Managing Cultural Diversity In The Workplace

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In today’s society, cultural diversity is at the highest point it has ever been. As companies are becoming more diverse, it is becoming more important for them to understand and manage that diversity. People of different backgrounds, races, ages, sex, and/or religions create a diverse workforce. There is an importance of having a diverse workforce in order to provide better performance overall. With a diverse workforce, there arises a need for new management strategies, which require organization leaders and managers to know the differences among their employees and to know how to handle situations involving these differences. As Dr. Sondra Thiederman, a leading expert in workplace diversity, stated, ``whether you are a business owner, executive, salesperson or customer- service professional, your success will increasingly depend on your ability to function in a culturally diverse marketplace'' (Thiederman, 2000).

During this past summer, I participated in an internship program in which I worked for a major company, Thorngate, that employees over 300 people. In this organization, there is a divide between upper management and the workers in terms of diversity. Upper management is predominately white male, while the worker population is predominately female. This is added to with the diversity in race among the workers. This divide could potentially be problematic for the company. Literature on the subject of diversity in the workplace and how it can be handled, revealed statistics on diversity and suggestions for how to handle it.

The growth in diversity is continually on the rise. Today, one in four people in this country belong to a minority or are foreign-born (U.S. Census Bureau, 2001). These minorities are considered include any person who is not a white-male. Women today, who currently make up less than half the work force, are expected to fill 65 percent of the jobs created during this decade (Jackson et al., 1998). Also during the next decade, all minorities are expected to hold almost three-quarters of all jobs in the country (Johnston, 1999). The work force at Thorngate follows this trend since women are roughly three-quarters of the employees and that women minorities are roughly one-third of the workers. Businesses like Thorngate, whom employ mass amounts of people, should realize that a diverse workforce is needed in order to continue lon...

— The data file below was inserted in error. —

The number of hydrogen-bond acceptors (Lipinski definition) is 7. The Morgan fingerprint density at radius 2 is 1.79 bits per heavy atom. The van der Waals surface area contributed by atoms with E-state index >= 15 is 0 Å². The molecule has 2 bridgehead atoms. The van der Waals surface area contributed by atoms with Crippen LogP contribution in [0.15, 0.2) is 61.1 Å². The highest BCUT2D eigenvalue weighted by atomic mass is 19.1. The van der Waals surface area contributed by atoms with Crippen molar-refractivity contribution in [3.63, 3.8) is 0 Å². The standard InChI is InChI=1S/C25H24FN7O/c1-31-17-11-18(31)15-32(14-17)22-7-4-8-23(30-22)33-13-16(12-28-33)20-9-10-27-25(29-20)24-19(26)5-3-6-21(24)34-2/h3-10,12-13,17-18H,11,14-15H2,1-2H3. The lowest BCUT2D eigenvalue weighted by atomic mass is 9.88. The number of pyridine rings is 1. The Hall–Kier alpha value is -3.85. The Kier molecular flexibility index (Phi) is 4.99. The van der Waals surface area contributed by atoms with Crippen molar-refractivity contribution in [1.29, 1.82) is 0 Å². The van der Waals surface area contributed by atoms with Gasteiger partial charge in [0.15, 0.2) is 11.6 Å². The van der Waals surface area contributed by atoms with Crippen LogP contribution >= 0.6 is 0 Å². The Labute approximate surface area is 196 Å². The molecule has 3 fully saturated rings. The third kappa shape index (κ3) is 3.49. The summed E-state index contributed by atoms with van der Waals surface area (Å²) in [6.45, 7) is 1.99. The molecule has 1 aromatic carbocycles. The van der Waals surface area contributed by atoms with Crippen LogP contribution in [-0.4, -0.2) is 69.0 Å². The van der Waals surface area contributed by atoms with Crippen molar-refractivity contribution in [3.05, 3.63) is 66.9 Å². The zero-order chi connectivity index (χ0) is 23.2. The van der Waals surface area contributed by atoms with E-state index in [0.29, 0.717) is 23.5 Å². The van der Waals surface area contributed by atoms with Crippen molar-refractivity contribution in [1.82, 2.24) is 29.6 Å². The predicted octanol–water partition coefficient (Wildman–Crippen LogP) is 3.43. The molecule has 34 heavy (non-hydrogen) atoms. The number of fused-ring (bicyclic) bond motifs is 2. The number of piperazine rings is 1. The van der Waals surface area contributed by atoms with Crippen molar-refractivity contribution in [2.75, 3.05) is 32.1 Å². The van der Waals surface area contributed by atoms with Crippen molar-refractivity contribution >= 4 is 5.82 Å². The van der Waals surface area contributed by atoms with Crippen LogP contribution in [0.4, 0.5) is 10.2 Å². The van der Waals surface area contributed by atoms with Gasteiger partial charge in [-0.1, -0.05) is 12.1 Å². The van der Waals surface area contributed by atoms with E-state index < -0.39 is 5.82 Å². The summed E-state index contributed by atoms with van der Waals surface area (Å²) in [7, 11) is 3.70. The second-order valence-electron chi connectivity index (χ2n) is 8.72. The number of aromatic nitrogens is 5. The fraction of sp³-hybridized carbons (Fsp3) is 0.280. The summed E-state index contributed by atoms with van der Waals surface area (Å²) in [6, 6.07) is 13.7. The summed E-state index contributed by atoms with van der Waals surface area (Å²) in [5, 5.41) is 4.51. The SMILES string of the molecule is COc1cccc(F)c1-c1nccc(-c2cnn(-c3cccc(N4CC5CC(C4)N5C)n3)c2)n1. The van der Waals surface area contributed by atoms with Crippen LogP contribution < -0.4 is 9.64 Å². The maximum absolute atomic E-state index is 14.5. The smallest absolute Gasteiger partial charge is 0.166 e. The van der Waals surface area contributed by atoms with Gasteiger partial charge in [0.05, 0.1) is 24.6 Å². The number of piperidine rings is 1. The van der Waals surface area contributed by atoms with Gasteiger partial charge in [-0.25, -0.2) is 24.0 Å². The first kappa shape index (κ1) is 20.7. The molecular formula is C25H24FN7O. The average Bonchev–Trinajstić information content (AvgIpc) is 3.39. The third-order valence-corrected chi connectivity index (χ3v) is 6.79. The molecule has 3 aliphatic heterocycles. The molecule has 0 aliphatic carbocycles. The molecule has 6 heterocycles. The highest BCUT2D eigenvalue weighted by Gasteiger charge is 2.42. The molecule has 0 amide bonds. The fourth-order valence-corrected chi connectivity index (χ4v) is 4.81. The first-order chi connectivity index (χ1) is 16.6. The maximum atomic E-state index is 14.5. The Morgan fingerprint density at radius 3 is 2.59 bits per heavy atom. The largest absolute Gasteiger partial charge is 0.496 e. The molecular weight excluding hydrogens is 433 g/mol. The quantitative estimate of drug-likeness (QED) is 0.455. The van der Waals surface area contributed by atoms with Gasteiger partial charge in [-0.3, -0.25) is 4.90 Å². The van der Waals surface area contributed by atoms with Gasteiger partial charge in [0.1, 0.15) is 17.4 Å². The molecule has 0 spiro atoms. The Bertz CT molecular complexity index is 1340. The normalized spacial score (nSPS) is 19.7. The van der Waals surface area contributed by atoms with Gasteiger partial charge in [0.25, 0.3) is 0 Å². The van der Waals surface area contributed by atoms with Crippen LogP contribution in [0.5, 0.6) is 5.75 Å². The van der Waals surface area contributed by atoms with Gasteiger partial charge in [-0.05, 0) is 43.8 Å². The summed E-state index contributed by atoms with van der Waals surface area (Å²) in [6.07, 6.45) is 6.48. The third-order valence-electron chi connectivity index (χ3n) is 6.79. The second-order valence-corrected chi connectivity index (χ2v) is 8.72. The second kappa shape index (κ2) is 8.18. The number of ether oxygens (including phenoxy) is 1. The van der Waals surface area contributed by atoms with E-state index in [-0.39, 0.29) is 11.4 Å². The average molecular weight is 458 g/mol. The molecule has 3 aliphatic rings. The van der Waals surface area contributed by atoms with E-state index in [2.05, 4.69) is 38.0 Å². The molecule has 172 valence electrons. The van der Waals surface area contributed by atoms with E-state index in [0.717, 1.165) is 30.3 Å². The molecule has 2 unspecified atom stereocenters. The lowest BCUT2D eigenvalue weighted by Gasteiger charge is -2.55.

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... work environment when managed properly can produce better performance. It is for these reason that managers and leaders in the organizations should learn about the differences of gender, age, sex, religion, etc in their work environment and learn how to communicate well between them.


Cox, T. H., Jr. & Blake, S. (1992). Managing Cultural Diversity: Implications for Organizational Competitiveness. Academy of Management Executive, 5(3).

Jackson, S. E., & Associates. (1998). Diversity in the workplace. The Professional Practice Series (Douglas W. Bray, Ed., Society for Industrial and Organizational Psychology). New York: Guilford Press.

Johnston, W. B., & Packer, A. E. (1999). Workforce 2000: Work and workers for the 21st century. Indianapolis, IN: Hudson Institute.

Thiederman, S. (2000). Profiting in America's Multicultural Marketplace. Lexington, MA. Lexington Books.

Thomas, D. A. & Ely, R. J. (1998). Making Differences Matter: A new Paradigm for Managing Diversity. Harvard Business Review, September-October 1998.

U.S. Census Bureau (2001). Demographic Profiles: Census 2000. Retrieved November 4, 2001 from the World Wide Web:
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